Magic Wheelchair, a nonprofit organization that builds epic costumes for kids in wheelchairs, matched ATMakers to a kiddo for a wheelchair build. ATMakers joined forces with MakerFX to build a wheelchair costume in 3 short weeks – in time for the Assistive Tech Industry Association conference.
Alex, the young man receiving the wheelchair uses assistive technology devices to communicate, so as part of the build the team decided their Bumblebee needed to be interactive using a keyboard. The interactions they selected could be usable by Alex and worked into his physical therapy in the future.
The dashboard has a capacitive touch horn, two assistive technology buttons, a 320×240 LCD video screen, and 3 addressable LED rings. The dashboard sends commands to the costume using USB MIDI notes. This allows the costume to be controlled by either the dashboard or a keyboard. All the controls and LEDs are powered by a Teensy 3.6 with a Teensy Audio Shield. They used the FASTLED Library and the Non-blocking WS2812 LED Library to control the LEDs. The USB Host capabilities of the Teensy 3.6 were used for the MIDI connection.
Brian Taylor of Bolder Flight has continued his great series of tutorials with the latest covering SBUS, a relatively new protocol for servos.
SBUS has the advantage of allowing up to 16 servos to be be bussed of a single cable. The first tutorial in the series is an introduction to SBUS and finishes with commanding a few servos to move. The second tutorial in the series focuses on reading SBUS packets. The third tutorial in the SBUS series brings together the PWM and SBUS tutorials to create an SBUS to PWM converter.
The tutorials use Bolder Flight’s SBUS Backpack. This handy board has pinned out 8 SBUS outputs for easy integration with standard servo connectors, and it come ready to plug in your Teensy 3.2.
If you want to learn more about controlling servos using PWM and SBUS, it’s well worth checking out these tutorials.
This compact, low-cost, device features AES-256 bit encryption and stores data on an removable SD card for back up and safekeeping. Not only does it store passwords, but it has the ability to generate 16 character mixed case passwords as well.
This Instructibles page gives information on how to build your own.
Michael made this cool little MIDI Controller by first etching his own PCB that he designed in Illustrator using printer toner transfer and copper etching solution. There’s a bit of tricky soldering to the TouchSense inputs on the bottom of the Teensy, but the rest of the soldering is pretty simple.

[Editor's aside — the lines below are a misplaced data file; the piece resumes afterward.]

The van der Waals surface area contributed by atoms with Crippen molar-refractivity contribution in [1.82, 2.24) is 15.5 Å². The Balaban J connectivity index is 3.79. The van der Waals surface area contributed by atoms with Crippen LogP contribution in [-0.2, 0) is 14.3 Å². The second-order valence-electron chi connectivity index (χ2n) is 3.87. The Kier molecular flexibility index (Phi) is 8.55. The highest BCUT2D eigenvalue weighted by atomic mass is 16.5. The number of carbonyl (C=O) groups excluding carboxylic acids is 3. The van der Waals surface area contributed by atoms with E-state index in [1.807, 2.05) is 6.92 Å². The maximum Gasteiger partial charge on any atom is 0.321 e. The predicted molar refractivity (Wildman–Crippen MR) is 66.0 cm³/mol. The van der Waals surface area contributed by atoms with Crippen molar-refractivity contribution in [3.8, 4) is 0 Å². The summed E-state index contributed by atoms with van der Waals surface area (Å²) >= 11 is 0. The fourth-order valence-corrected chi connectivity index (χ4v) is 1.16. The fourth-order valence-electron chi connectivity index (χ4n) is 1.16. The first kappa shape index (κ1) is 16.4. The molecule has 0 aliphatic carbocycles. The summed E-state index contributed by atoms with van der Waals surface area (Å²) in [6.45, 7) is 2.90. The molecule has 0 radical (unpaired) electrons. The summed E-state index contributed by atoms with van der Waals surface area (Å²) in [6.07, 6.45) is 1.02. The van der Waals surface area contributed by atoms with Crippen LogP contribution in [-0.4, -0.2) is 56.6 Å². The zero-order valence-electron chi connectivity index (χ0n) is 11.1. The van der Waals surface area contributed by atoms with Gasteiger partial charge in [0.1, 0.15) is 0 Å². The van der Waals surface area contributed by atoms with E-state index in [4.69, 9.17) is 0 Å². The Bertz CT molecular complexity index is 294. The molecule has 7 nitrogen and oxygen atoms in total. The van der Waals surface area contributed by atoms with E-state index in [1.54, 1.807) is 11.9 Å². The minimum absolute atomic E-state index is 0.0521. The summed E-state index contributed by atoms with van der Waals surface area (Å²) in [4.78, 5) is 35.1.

Abelton Live was used for the sound libraries for this project, but it should also work with Garage Band or other digital audio workstation (DAW).
Thea Flowers built a really cool Sega-Genesis inspired synthesizer, the Genesynth.
Thea had been toying around with building a synthesizer for a while but was lacking inspiration, then she came up with the idea to build a synth using the same chip as the Sega Genesis. The Genesis was one of the last consoles to feature a synthesizer instead of samples and CD playback. This created the distinctive sound of the soundtracks to their iconic games.
The Genesynth uses the Yamaha YM2612 FM syntheses chip, the same chip used in the Sega Genesis. A Teensy 3.5 interfaces between the chip and a USB-MIDI connection. A high-quality audio amplifier was used. While it’s far better than the original Genesis amplifier, it still retains the same filter roll-off so you can hear the chip’s9-bit DAC’s distortion.
Thea says that the project took weeks of research, months of iteration, and nearly a year of programming. This was not only her first synthesizer build, but her also her first hardware build. It also gave her the opportunity to learn to make PCBs, which she did with style.
This Twitter Moment is a collection of her Tweets about the project. It includes some short audio clips so you can hear the Genesynth in action.
Not your run-of-the-mill webcam, Mike’s photobooth uses a Canon DSLR camera and softbox lighting for superior quality photos. The booth does preview, customization, printing, and can automatically upload to the internet, but is easy for anyone to use with a giant arcade button.
As the official photographer for a good friend’s wedding, Mike decided he wanted an “open air booth” with built-in softbox lighting and could use a dSRL camera. It also needed to be easy to use as the official photog he didn’t want it to consume his time at the wedding.
The photo booth is built on a rolling tool cabinet making it easy to cart around. It runs the dSLR Remote Pro software on an old HP Pentium 4 2.8 Ghz computer. A Teensy is used to add arcade style buttons to simulate keyboard shortcuts in the software to allow the user to switch between photo/video modes, start the image/video capture, and enable/disable the camera’s live view.
Not only is Adam a bit obsessed with the trackball mouse, but he’s also a billiards fan. So when he saw a character using a 9-Ball mouse in the movie Oceans 8, he knew he had to have one.
He used an arcade trackball as a base and added some LED arcade buttons. A 3-D printing housing was create to custom fit his hand. A custom PCB made it easy to wire the buttons and trackball to the Teensy and also made it easy to mount the electronics.
The USB HID functionality of a Teensy along with the Encoder library made quick work of the code for the project.